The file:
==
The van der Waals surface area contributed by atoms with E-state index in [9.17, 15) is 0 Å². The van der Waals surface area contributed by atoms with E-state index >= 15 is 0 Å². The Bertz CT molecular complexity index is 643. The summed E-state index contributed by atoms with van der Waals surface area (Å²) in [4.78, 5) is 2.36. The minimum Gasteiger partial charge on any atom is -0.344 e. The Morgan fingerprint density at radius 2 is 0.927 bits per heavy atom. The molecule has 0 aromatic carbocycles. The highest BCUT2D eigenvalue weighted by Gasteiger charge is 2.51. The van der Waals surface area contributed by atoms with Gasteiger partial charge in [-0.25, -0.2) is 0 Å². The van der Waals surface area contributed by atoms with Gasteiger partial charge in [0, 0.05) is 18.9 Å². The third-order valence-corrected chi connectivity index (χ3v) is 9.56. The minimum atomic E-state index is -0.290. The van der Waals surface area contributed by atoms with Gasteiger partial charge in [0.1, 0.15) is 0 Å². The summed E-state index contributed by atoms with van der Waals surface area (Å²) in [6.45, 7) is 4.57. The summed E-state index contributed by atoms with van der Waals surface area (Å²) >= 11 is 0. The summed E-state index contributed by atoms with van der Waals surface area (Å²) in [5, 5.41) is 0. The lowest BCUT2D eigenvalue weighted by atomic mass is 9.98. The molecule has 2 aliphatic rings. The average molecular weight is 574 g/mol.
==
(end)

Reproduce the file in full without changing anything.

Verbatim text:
The van der Waals surface area contributed by atoms with E-state index in [9.17, 15) is 0 Å². The van der Waals surface area contributed by atoms with E-state index >= 15 is 0 Å². The Bertz CT molecular complexity index is 643. The summed E-state index contributed by atoms with van der Waals surface area (Å²) in [4.78, 5) is 2.36. The minimum Gasteiger partial charge on any atom is -0.344 e. The Morgan fingerprint density at radius 2 is 0.927 bits per heavy atom. The molecule has 0 aromatic carbocycles. The highest BCUT2D eigenvalue weighted by Gasteiger charge is 2.51. The van der Waals surface area contributed by atoms with Gasteiger partial charge in [-0.25, -0.2) is 0 Å². The van der Waals surface area contributed by atoms with Gasteiger partial charge in [0, 0.05) is 18.9 Å². The third-order valence-corrected chi connectivity index (χ3v) is 9.56. The minimum atomic E-state index is -0.290. The van der Waals surface area contributed by atoms with Gasteiger partial charge in [0.1, 0.15) is 0 Å². The summed E-state index contributed by atoms with van der Waals surface area (Å²) in [6.45, 7) is 4.57. The summed E-state index contributed by atoms with van der Waals surface area (Å²) >= 11 is 0. The summed E-state index contributed by atoms with van der Waals surface area (Å²) in [5, 5.41) is 0. The lowest BCUT2D eigenvalue weighted by atomic mass is 9.98. The molecule has 2 aliphatic rings. The average molecular weight is 574 g/mol.